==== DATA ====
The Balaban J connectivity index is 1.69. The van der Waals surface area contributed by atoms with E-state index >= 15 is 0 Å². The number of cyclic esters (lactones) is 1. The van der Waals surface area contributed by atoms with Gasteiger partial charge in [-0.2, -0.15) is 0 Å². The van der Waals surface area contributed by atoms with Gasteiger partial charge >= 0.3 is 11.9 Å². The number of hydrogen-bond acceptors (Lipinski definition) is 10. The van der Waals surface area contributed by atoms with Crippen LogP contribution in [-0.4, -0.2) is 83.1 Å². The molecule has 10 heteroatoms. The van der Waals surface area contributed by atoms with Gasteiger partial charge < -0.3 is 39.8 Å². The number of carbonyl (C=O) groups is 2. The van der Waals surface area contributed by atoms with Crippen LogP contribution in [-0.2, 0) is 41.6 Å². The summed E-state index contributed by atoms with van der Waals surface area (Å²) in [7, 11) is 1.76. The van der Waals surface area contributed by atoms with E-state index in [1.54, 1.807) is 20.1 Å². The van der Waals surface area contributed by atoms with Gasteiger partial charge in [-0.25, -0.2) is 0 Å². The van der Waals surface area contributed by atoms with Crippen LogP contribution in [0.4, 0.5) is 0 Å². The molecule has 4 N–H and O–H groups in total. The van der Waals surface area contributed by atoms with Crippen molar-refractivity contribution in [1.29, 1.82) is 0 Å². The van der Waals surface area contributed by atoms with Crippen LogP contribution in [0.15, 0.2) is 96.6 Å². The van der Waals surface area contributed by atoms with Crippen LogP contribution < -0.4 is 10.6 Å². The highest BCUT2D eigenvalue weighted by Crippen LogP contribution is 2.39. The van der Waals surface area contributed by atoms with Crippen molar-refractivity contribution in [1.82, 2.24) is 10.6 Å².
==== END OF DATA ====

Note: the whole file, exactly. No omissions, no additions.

The Balaban J connectivity index is 1.69. The van der Waals surface area contributed by atoms with E-state index >= 15 is 0 Å². The number of cyclic esters (lactones) is 1. The van der Waals surface area contributed by atoms with Gasteiger partial charge in [-0.2, -0.15) is 0 Å². The van der Waals surface area contributed by atoms with Gasteiger partial charge >= 0.3 is 11.9 Å². The number of hydrogen-bond acceptors (Lipinski definition) is 10. The van der Waals surface area contributed by atoms with Crippen LogP contribution in [-0.4, -0.2) is 83.1 Å². The molecule has 10 heteroatoms. The van der Waals surface area contributed by atoms with Gasteiger partial charge < -0.3 is 39.8 Å². The number of carbonyl (C=O) groups is 2. The van der Waals surface area contributed by atoms with Crippen LogP contribution in [-0.2, 0) is 41.6 Å². The summed E-state index contributed by atoms with van der Waals surface area (Å²) in [7, 11) is 1.76. The van der Waals surface area contributed by atoms with E-state index in [1.54, 1.807) is 20.1 Å². The van der Waals surface area contributed by atoms with Gasteiger partial charge in [-0.25, -0.2) is 0 Å². The van der Waals surface area contributed by atoms with Crippen LogP contribution in [0.4, 0.5) is 0 Å². The molecule has 4 N–H and O–H groups in total. The van der Waals surface area contributed by atoms with Crippen molar-refractivity contribution in [1.29, 1.82) is 0 Å². The van der Waals surface area contributed by atoms with Crippen LogP contribution in [0.15, 0.2) is 96.6 Å². The van der Waals surface area contributed by atoms with Crippen LogP contribution < -0.4 is 10.6 Å². The highest BCUT2D eigenvalue weighted by Crippen LogP contribution is 2.39. The van der Waals surface area contributed by atoms with Crippen molar-refractivity contribution in [1.82, 2.24) is 10.6 Å².